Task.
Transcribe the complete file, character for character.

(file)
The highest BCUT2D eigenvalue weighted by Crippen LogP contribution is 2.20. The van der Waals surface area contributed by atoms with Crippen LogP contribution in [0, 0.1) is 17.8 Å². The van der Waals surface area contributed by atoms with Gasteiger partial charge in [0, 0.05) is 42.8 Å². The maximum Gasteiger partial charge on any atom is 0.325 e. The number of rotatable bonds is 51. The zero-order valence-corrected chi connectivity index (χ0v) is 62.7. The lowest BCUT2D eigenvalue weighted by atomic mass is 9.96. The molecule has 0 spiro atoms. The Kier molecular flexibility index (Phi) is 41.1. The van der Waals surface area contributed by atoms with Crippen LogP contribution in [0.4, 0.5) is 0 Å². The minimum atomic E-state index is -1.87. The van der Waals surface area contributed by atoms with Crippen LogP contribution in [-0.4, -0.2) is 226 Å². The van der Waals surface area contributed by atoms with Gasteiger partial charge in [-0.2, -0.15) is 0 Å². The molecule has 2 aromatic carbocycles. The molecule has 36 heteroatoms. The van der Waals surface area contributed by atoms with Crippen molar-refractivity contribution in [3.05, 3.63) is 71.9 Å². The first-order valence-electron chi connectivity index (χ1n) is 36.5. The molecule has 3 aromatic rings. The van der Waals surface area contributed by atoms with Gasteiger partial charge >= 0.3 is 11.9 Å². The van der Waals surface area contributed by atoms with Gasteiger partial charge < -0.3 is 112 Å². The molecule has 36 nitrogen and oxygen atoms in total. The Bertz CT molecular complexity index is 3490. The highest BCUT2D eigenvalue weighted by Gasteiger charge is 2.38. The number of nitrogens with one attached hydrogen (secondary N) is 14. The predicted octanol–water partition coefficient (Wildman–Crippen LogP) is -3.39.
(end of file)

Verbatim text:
The highest BCUT2D eigenvalue weighted by Crippen LogP contribution is 2.20. The van der Waals surface area contributed by atoms with Crippen LogP contribution in [0, 0.1) is 17.8 Å². The van der Waals surface area contributed by atoms with Gasteiger partial charge in [0, 0.05) is 42.8 Å². The maximum Gasteiger partial charge on any atom is 0.325 e. The number of rotatable bonds is 51. The zero-order valence-corrected chi connectivity index (χ0v) is 62.7. The lowest BCUT2D eigenvalue weighted by atomic mass is 9.96. The molecule has 0 spiro atoms. The Kier molecular flexibility index (Phi) is 41.1. The van der Waals surface area contributed by atoms with Crippen LogP contribution in [0.4, 0.5) is 0 Å². The minimum atomic E-state index is -1.87. The van der Waals surface area contributed by atoms with Crippen LogP contribution in [-0.4, -0.2) is 226 Å². The van der Waals surface area contributed by atoms with Gasteiger partial charge in [-0.2, -0.15) is 0 Å². The molecule has 2 aromatic carbocycles. The molecule has 36 heteroatoms. The van der Waals surface area contributed by atoms with Crippen molar-refractivity contribution in [3.05, 3.63) is 71.9 Å². The first-order valence-electron chi connectivity index (χ1n) is 36.5. The molecule has 3 aromatic rings. The van der Waals surface area contributed by atoms with Gasteiger partial charge >= 0.3 is 11.9 Å². The van der Waals surface area contributed by atoms with Gasteiger partial charge < -0.3 is 112 Å². The molecule has 36 nitrogen and oxygen atoms in total. The Bertz CT molecular complexity index is 3490. The highest BCUT2D eigenvalue weighted by Gasteiger charge is 2.38. The number of nitrogens with one attached hydrogen (secondary N) is 14. The predicted octanol–water partition coefficient (Wildman–Crippen LogP) is -3.39.